A Postcard from England

My husband travels a lot for work. I do not. So, when he came home recently and said he had been asked to speak at Oxford University in England, I looked at him and said, “I’ve never been to Oxford.  I’m going with you.” And so begins the tale of how I discovered a fabulous little yarn store in Bath, England.

We had a week in England — a couple of days in London, a few in Oxford and a free day in which we decided to visit Bath, a centuries old town which is nestled in the River Avon valley in the southwest corner of the country.  This beautiful city is known for its ancient hot spring baths which were built by the Romans. Little did I know it would also be home to, Wool – Bath’s Finest Knitting Emporium. If it weren’t for their little sign sitting at the top of the lovely little lane they were on, I would never have found it.

Karen, Laurie, Fran

Karen, Laurie, Fran

Karen and Fran were working in the shop that day. When I walked in I explained I was from the States and was beside myself that I had actually found an English yarn store (I didn’t find one in Oxford, but since then I’ve found out that there is a wonderful haberdashery there called, Darn It & Stitch.) I asked if they had any yarn that was indigenous to the area. Karen’s eyes lit up and she headed for the shelves. First she showed me a yarn called, Kingsfold Cottage. It is a 100 percent “Ethical Wool” and spun from rescued Cotswold/Dorset sheep. I had to purchase a skein because anyone who is helping save sheep from slaughter deserves my support! She then showed me Wool’s own labeled yarn produced by The Natural Fibre Company using pure Teeswater sheep fiber. The Teeswater sheep originated in Teesdale and are occasionally, but incorrectly, called Teesdale. Once numerous to the region, they are now quite rare, but their beautiful fine, long white fleeces are very attractive and make a beautiful yarn. I bought 2 skeins in Moss Green. Stunning!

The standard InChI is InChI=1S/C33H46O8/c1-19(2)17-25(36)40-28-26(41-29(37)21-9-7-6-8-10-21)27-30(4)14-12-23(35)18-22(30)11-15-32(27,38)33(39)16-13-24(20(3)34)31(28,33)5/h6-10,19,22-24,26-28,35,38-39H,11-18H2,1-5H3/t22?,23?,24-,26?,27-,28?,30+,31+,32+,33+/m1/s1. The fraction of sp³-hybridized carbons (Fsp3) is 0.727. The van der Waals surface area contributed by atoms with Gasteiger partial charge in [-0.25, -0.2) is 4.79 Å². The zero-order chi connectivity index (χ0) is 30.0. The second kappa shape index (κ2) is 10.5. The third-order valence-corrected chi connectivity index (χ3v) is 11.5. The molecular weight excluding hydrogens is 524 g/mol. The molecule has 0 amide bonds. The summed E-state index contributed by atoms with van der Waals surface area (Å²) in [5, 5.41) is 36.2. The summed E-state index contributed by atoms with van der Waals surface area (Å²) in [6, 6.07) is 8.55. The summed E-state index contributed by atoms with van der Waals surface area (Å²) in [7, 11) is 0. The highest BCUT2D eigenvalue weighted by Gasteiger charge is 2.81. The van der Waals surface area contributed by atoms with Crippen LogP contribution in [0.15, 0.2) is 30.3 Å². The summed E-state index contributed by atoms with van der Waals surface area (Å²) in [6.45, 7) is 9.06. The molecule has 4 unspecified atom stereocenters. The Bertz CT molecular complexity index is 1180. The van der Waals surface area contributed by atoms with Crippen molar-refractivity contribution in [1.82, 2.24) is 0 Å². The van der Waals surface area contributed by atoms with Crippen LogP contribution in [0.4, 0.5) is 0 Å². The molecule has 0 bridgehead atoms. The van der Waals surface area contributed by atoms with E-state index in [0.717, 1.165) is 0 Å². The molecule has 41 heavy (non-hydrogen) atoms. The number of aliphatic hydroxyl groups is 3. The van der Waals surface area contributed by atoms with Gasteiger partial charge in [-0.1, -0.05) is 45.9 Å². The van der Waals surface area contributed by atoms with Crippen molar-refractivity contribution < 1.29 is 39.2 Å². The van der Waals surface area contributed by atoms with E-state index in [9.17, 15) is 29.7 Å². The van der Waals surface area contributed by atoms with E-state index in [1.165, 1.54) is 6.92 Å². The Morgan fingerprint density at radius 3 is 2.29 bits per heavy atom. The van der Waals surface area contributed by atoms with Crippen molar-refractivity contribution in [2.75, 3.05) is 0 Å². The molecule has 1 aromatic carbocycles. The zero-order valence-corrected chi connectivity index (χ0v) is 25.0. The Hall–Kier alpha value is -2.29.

Teeswater wool

Teeswater wool

Finally, Karen brought down from one of the very top shelves a box about 3″ x 10″ in size. She looked at me and said that only 1000 skeins of this very special yarn have been produced. Each skein was numbered, and no more would ever be made. I was intrigued. She opened the box and showed me the limited edition card. This particular skein was numbered 906. She then unfolded the tissue paper it was wrapped in and handed me the most exquisite sapphire blue lace yarn spun from merino, silk, royal alpaca and silver sparkles that I have ever seen. “Why?” I said. “Why only 1000 skeins? You could sell this yarn forever, it is so beautiful.” “Because”, she said, “it was spun in celebration of the Royal Wedding of Prince William and Kate Middleton.” “Oh, I MUST have this!” I said. The yarn was produced by Fyberspates (the sapphire color and the silver are said to represent THE ring — you know the one I’m talking about, right?)  A shawl pattern was also designed especially for the yarn by Anniken Allis. I don’t think I will be knitting the shawl though; this yarn is just too pretty in the skein.

Royal skein

Royal skein

Who knew that our short little day trip to Bath, England would garner so many wonderful purchases for a knitter! I’m heading to Italy next month and can only imagine what wonderful knitterly things I will find. In the 1400s, wool cloth produced in Florence by the Umiliati monks was the most expensive and most sought-after cloth in Europe, so my guess is I’m going to find something worth purchasing!